Engineers and geologists are examining dozens of deep holes that appeared in the ground in Quebec City's north end this week, as residents are being urged to leave their homes for safer locations.
City officials served evacuation papers Wednesday to about 15 homes and one business in Quebec City's Charlesbourg district, where nearly 40 holes have been reported.
The holes, ranging between five and eight metres wide, have appeared this week in various fields, and on one residential driveway.
Engineers are running three kinds of tests:
- Geophysical: Using ultrasound to locate soil anomalies.
- Geotechnical: Creating holes in affected areas to evaluate underground sediment.
- Laser sweeping: To collect daily topographic data to measure any changes.
The deepest hole is about five metres deep.
Some of the holes have closed, but the remaining gaps are mystifying officials.
"The field is is like, there is nothing, no trees or anything and you see everywhere some holes, some deeper than others, like 30 or 40 holes everywhere on the field. You can see this is not normal. You can see this is a problem on this land," said city spokesperson François Moisan.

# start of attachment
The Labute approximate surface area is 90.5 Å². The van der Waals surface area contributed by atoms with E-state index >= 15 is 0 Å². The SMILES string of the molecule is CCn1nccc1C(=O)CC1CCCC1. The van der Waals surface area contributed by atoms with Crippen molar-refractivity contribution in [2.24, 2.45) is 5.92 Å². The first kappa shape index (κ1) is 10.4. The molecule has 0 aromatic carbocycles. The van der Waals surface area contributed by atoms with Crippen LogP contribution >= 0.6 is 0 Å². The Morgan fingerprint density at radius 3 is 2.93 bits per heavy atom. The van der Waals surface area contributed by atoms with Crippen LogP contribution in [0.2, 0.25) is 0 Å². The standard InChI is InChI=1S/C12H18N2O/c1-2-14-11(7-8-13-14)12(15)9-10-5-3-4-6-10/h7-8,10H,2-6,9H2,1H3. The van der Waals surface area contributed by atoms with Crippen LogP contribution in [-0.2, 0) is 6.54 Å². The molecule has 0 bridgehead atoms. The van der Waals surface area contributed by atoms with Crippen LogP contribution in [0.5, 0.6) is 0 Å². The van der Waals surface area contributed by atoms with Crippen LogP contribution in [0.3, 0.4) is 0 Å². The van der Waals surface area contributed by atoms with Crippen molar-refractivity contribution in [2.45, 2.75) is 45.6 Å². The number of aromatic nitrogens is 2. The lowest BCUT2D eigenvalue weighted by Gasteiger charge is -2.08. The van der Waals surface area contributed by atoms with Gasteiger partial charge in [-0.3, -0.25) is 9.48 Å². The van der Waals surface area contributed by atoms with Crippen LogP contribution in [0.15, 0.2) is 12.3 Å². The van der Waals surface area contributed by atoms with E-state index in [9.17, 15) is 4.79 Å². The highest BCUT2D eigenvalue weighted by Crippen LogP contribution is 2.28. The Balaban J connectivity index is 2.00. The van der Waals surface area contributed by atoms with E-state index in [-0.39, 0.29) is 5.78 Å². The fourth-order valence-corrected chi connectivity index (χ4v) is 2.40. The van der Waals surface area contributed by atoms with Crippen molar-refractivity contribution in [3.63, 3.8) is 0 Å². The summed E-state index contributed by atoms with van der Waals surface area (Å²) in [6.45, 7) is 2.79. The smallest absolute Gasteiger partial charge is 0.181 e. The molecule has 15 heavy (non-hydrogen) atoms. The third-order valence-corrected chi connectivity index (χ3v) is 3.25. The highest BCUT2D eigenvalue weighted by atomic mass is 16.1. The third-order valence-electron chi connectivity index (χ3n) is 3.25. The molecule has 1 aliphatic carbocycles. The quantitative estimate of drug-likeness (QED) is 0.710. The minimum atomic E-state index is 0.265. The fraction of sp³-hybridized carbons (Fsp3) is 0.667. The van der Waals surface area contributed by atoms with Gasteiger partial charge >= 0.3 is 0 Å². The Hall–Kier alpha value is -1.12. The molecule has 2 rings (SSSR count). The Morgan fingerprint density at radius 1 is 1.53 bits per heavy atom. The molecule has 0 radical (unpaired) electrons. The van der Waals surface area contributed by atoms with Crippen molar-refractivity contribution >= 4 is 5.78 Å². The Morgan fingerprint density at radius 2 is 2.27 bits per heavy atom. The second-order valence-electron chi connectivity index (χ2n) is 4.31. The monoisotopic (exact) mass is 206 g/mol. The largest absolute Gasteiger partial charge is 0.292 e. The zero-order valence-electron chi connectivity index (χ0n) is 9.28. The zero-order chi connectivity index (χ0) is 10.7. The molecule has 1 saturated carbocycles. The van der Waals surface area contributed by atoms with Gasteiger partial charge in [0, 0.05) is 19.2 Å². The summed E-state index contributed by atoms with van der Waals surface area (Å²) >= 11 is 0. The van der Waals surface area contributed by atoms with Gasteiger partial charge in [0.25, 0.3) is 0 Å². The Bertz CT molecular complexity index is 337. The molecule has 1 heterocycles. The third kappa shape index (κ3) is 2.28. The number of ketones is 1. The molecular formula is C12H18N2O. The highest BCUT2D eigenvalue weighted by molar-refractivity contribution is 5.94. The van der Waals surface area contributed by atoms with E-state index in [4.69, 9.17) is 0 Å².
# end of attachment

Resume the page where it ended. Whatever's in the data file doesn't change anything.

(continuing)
Some of the affected fields used to be sandpits, but experts are running tests with surface radar instruments to analyze the soil.
Evacuation is optional, but strongly recommended, Moisan said.
"The city is very prudent and we ask people to leave their house because there is some danger. We don't know what kind of danger, we don't know if it's a real threat to their property but we prefer to take no chances and ask them to leave."
Moisan estimates at least 40 residents have heeded the optional evacuation recommendation.
Given that there is rain in the forecast, I prefer to spend the weekend in a hotel," Charlesbourg resident Jonathan Roussel told Radio-Canada.
Other residents who chose to leave their homes are using Red Cross emergency services.
Others, like Pierre Bourdeau, are willing to take the risk and stay put.
"I inspected my house, and there are no fissures, nothing," he told Radio-Canada. "I've never even had water in my basement. Why would I leave?"